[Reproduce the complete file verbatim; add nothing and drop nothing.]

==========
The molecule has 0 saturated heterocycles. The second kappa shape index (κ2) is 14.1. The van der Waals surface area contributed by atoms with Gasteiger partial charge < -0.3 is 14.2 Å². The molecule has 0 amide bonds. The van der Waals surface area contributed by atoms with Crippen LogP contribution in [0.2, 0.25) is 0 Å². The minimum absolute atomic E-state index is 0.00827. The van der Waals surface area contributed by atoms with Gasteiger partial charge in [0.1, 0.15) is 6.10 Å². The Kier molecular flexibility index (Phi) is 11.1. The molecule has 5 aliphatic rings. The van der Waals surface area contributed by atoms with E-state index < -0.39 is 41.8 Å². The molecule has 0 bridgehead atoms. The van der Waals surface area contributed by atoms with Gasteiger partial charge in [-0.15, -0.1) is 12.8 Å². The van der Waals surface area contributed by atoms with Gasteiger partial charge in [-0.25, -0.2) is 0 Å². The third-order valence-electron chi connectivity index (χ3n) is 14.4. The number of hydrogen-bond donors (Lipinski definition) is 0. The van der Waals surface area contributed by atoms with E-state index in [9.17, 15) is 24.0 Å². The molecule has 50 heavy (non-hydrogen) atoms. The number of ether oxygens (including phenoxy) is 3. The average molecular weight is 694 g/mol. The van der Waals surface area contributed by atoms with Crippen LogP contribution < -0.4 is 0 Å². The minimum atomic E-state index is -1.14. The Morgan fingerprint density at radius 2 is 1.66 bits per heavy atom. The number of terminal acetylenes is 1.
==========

The molecule has 0 saturated heterocycles. The second kappa shape index (κ2) is 14.1. The van der Waals surface area contributed by atoms with Gasteiger partial charge < -0.3 is 14.2 Å². The molecule has 0 amide bonds. The van der Waals surface area contributed by atoms with Crippen LogP contribution in [0.2, 0.25) is 0 Å². The minimum absolute atomic E-state index is 0.00827. The van der Waals surface area contributed by atoms with Gasteiger partial charge in [0.1, 0.15) is 6.10 Å². The Kier molecular flexibility index (Phi) is 11.1. The molecule has 5 aliphatic rings. The van der Waals surface area contributed by atoms with E-state index < -0.39 is 41.8 Å². The molecule has 0 bridgehead atoms. The van der Waals surface area contributed by atoms with Gasteiger partial charge in [-0.15, -0.1) is 12.8 Å². The van der Waals surface area contributed by atoms with Gasteiger partial charge in [-0.25, -0.2) is 0 Å². The third-order valence-electron chi connectivity index (χ3n) is 14.4. The number of hydrogen-bond donors (Lipinski definition) is 0. The van der Waals surface area contributed by atoms with E-state index in [9.17, 15) is 24.0 Å². The molecule has 50 heavy (non-hydrogen) atoms. The number of ether oxygens (including phenoxy) is 3. The average molecular weight is 694 g/mol. The van der Waals surface area contributed by atoms with Crippen LogP contribution < -0.4 is 0 Å². The minimum atomic E-state index is -1.14. The Morgan fingerprint density at radius 2 is 1.66 bits per heavy atom. The number of terminal acetylenes is 1.